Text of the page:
When your nose is slowly clogging, the
sniffle that is really bothering you and the cough that's persistently nagging,
your mom would waste no time to give
you a glass of freshly squeezed orange juice along with a vitamin C supplement
in an attempt to get rid of the pesky virus more quickly. When it comes to cough and cold, we still
cling to the old wives tale. After all vitamin C is such an age old and widely
accepted treatment for cold!
goodness of vitamin C - it not only helps to keep us strong and healthy,
but also aids in the formation of collagen in bones, cartilage, muscle and
blood vessels, and in the absorption of iron. It is found in its natural form in fruits and vegetables such as citrus
fruits, dark green vegetables, peppers, strawberries, cantaloupe, and in
products such as fortified juices and cough drops.
glass of orange juice is certainly not going to harm you, but it might not do
much good particularly when it comes to cold, because research has shown that despite
many controlled trials, the role of vitamin
C in the prevention and treatment of cold still remains quite
Few studies have shown positive results while
others have not, but the overall consensus is that there is still no definite
proof that vitamin C would help cure or prevent colds.
Recent research, however, shows that although
vitamin C has little effect on normal people with respect to cold, it is
beneficial for people who are under great physical stress. This new study has
found that vitamin C reduces the occurrence of common cold by half, but only in
people with short-term, heavy physical stress.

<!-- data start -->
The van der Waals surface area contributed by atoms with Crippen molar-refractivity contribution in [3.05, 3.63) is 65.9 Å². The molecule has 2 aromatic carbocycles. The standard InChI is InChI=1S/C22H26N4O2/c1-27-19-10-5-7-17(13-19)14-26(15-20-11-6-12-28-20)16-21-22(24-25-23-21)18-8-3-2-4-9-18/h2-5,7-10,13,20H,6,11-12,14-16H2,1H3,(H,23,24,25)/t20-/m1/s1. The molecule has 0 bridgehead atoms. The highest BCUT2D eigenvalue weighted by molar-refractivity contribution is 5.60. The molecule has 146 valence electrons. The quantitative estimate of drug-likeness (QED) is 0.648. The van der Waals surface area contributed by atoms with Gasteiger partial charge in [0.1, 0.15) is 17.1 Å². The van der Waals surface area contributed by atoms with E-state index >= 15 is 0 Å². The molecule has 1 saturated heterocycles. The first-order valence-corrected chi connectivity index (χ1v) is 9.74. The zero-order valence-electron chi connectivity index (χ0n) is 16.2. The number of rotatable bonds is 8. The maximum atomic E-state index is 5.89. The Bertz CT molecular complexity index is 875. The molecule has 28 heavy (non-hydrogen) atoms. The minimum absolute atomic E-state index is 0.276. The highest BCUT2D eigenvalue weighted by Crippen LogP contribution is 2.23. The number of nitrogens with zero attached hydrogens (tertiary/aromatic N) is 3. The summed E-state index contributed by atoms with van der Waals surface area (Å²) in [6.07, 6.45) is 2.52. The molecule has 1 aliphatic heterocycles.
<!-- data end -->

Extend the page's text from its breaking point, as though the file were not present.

Harri Hemilä from the Department of Public Health at the
University of Helisinki and Elizabeth Chalker from Curtin, ACT in Australia
studied three groups of active people: Marathon runners, Swiss school children
in a skiing camp and Canadian soldiers performing winter exercises.
The researchers said "Regular ingestion of vitamin C had no
effect on common cold incidence in the ordinary population, based on 29 trial
comparisons involving 11,306 participants ... However, regular supplementation
had a modest but consistent effect in reducing the duration of common cold
symptoms, which is based on 31 study comparisons with 9745 common cold
The results of five trials involving 598 participants
exposed to short periods of extreme physical stress (marathon runners and
skiers), showed that a daily dose of vitamin C reduced the chances of catching
a cold by 50 percent.
In another recent study, the effects of vitamin C were seen
to be gender specific. When given to teenaged members of a swimming team,
vitamin C cut the duration of cold in half only for the boys, whereas the girls
were not affected by their daily dose of the vitamin.
On an average, adults have only two or three colds a year;
children, on the other hand, suffer from about half a dozen annually. The
researchers found that children appear to be more responsive to vitamin C as
compared to adults. A regular intake of 1 gram of vitamin C per day reduced the
average duration of cold in children by 18 per cent and in adults by 8 per
Few therapeutic trials, wherein vitamin C was given only
after the first symptoms of cold appeared have been carried out, but their
results are not consistent. It was found that when taken after the onset of a
cold, vitamin C supplements do not make it shorter or less severe. Also, the
relationship of dose to therapeutic benefit merits further exploration.
It could take several years of research to
conclusively prove the role of vitamin C in common cold, but that should not
stop you from consuming a diet packed with the goodness of vitamin which is
rich in antioxidants so as to fight free radicals and to boost your immune
Squeeze the health and goodness out of an orange daily
and feel the difference for life!